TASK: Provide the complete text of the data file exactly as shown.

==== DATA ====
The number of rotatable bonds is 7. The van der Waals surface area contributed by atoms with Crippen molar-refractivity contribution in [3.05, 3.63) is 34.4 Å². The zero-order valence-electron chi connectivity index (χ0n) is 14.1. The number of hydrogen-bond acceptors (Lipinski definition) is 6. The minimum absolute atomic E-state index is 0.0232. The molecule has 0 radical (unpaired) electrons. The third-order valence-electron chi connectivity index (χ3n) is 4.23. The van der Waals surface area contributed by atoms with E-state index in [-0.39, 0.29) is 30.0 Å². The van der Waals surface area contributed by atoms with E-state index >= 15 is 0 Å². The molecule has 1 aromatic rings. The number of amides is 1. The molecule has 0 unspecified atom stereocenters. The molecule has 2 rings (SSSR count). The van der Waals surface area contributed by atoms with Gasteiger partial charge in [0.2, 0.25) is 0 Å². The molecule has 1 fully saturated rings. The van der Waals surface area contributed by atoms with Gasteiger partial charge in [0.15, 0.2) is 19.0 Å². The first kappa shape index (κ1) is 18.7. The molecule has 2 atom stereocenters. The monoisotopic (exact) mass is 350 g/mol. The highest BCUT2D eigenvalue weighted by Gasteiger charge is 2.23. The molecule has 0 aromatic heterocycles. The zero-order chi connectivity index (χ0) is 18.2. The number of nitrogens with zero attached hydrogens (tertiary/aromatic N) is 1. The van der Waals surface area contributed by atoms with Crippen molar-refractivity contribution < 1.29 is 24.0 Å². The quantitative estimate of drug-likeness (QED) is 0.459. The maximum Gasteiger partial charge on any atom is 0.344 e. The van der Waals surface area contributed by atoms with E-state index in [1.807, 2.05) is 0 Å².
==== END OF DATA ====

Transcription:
The number of rotatable bonds is 7. The van der Waals surface area contributed by atoms with Crippen molar-refractivity contribution in [3.05, 3.63) is 34.4 Å². The zero-order valence-electron chi connectivity index (χ0n) is 14.1. The number of hydrogen-bond acceptors (Lipinski definition) is 6. The minimum absolute atomic E-state index is 0.0232. The molecule has 0 radical (unpaired) electrons. The third-order valence-electron chi connectivity index (χ3n) is 4.23. The van der Waals surface area contributed by atoms with E-state index in [-0.39, 0.29) is 30.0 Å². The van der Waals surface area contributed by atoms with E-state index >= 15 is 0 Å². The molecule has 1 aromatic rings. The number of amides is 1. The molecule has 0 unspecified atom stereocenters. The molecule has 2 rings (SSSR count). The van der Waals surface area contributed by atoms with Gasteiger partial charge in [0.2, 0.25) is 0 Å². The molecule has 1 fully saturated rings. The van der Waals surface area contributed by atoms with Gasteiger partial charge in [0.15, 0.2) is 19.0 Å². The first kappa shape index (κ1) is 18.7. The molecule has 2 atom stereocenters. The monoisotopic (exact) mass is 350 g/mol. The highest BCUT2D eigenvalue weighted by Gasteiger charge is 2.23. The molecule has 0 aromatic heterocycles. The zero-order chi connectivity index (χ0) is 18.2. The number of nitrogens with zero attached hydrogens (tertiary/aromatic N) is 1. The van der Waals surface area contributed by atoms with Crippen molar-refractivity contribution < 1.29 is 24.0 Å². The quantitative estimate of drug-likeness (QED) is 0.459. The maximum Gasteiger partial charge on any atom is 0.344 e. The van der Waals surface area contributed by atoms with E-state index in [1.807, 2.05) is 0 Å².